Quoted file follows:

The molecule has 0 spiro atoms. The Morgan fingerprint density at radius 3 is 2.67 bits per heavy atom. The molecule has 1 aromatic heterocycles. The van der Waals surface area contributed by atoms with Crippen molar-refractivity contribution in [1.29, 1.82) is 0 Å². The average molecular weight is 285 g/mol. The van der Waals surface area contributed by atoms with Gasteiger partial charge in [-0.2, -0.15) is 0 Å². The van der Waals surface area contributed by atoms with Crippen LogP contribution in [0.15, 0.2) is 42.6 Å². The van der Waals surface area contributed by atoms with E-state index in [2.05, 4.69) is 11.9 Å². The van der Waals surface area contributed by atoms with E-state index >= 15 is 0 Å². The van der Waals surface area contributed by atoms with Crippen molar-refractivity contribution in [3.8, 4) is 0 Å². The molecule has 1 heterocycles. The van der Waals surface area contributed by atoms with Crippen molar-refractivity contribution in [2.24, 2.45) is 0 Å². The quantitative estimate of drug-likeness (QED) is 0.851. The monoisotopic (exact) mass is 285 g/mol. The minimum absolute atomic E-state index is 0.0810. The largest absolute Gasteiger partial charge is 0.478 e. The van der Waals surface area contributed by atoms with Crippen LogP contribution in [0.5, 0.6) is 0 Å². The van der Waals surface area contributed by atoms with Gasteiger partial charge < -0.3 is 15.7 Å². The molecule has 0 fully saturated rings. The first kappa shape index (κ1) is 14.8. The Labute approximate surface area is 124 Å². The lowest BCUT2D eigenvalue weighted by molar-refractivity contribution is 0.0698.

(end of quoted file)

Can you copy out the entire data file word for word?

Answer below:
The molecule has 0 spiro atoms. The Morgan fingerprint density at radius 3 is 2.67 bits per heavy atom. The molecule has 1 aromatic heterocycles. The van der Waals surface area contributed by atoms with Crippen molar-refractivity contribution in [1.29, 1.82) is 0 Å². The average molecular weight is 285 g/mol. The van der Waals surface area contributed by atoms with Gasteiger partial charge in [-0.2, -0.15) is 0 Å². The van der Waals surface area contributed by atoms with Crippen LogP contribution in [0.15, 0.2) is 42.6 Å². The van der Waals surface area contributed by atoms with E-state index in [2.05, 4.69) is 11.9 Å². The van der Waals surface area contributed by atoms with E-state index >= 15 is 0 Å². The van der Waals surface area contributed by atoms with Crippen molar-refractivity contribution in [3.8, 4) is 0 Å². The molecule has 1 heterocycles. The van der Waals surface area contributed by atoms with Crippen molar-refractivity contribution in [2.24, 2.45) is 0 Å². The quantitative estimate of drug-likeness (QED) is 0.851. The monoisotopic (exact) mass is 285 g/mol. The minimum absolute atomic E-state index is 0.0810. The largest absolute Gasteiger partial charge is 0.478 e. The van der Waals surface area contributed by atoms with Crippen LogP contribution in [0.5, 0.6) is 0 Å². The van der Waals surface area contributed by atoms with Gasteiger partial charge < -0.3 is 15.7 Å². The molecule has 0 fully saturated rings. The first kappa shape index (κ1) is 14.8. The Labute approximate surface area is 124 Å². The lowest BCUT2D eigenvalue weighted by molar-refractivity contribution is 0.0698.